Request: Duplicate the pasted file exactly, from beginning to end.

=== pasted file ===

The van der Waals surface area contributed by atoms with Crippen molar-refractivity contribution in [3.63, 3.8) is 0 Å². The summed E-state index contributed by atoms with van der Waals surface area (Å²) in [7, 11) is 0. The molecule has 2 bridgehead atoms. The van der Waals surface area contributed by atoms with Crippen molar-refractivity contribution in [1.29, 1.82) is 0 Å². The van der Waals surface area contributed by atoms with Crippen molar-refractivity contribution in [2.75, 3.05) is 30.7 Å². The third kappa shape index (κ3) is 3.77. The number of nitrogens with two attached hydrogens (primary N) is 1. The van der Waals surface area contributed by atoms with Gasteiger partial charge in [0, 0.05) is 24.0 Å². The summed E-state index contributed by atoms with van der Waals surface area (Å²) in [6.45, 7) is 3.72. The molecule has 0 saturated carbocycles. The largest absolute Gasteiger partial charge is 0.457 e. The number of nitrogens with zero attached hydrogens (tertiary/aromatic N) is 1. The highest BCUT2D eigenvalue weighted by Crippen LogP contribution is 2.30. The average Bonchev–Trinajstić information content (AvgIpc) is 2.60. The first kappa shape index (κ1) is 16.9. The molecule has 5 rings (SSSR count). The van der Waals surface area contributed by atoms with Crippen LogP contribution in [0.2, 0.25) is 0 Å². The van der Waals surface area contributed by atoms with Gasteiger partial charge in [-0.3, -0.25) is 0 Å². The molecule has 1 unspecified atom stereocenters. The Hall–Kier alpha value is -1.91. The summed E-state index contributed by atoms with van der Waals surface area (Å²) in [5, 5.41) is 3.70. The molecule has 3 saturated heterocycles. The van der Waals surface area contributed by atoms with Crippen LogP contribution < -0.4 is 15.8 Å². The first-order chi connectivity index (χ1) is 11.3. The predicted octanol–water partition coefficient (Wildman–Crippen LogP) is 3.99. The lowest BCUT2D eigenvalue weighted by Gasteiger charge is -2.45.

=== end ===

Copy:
The van der Waals surface area contributed by atoms with Crippen molar-refractivity contribution in [3.63, 3.8) is 0 Å². The summed E-state index contributed by atoms with van der Waals surface area (Å²) in [7, 11) is 0. The molecule has 2 bridgehead atoms. The van der Waals surface area contributed by atoms with Crippen molar-refractivity contribution in [1.29, 1.82) is 0 Å². The van der Waals surface area contributed by atoms with Crippen molar-refractivity contribution in [2.75, 3.05) is 30.7 Å². The third kappa shape index (κ3) is 3.77. The number of nitrogens with two attached hydrogens (primary N) is 1. The van der Waals surface area contributed by atoms with Gasteiger partial charge in [0, 0.05) is 24.0 Å². The summed E-state index contributed by atoms with van der Waals surface area (Å²) in [6.45, 7) is 3.72. The molecule has 0 saturated carbocycles. The largest absolute Gasteiger partial charge is 0.457 e. The number of nitrogens with zero attached hydrogens (tertiary/aromatic N) is 1. The highest BCUT2D eigenvalue weighted by Crippen LogP contribution is 2.30. The average Bonchev–Trinajstić information content (AvgIpc) is 2.60. The first kappa shape index (κ1) is 16.9. The molecule has 5 rings (SSSR count). The van der Waals surface area contributed by atoms with Crippen LogP contribution in [0.2, 0.25) is 0 Å². The van der Waals surface area contributed by atoms with Gasteiger partial charge in [-0.3, -0.25) is 0 Å². The molecule has 1 unspecified atom stereocenters. The Hall–Kier alpha value is -1.91. The summed E-state index contributed by atoms with van der Waals surface area (Å²) in [5, 5.41) is 3.70. The molecule has 3 saturated heterocycles. The van der Waals surface area contributed by atoms with Crippen LogP contribution < -0.4 is 15.8 Å². The first-order chi connectivity index (χ1) is 11.3. The predicted octanol–water partition coefficient (Wildman–Crippen LogP) is 3.99. The lowest BCUT2D eigenvalue weighted by Gasteiger charge is -2.45.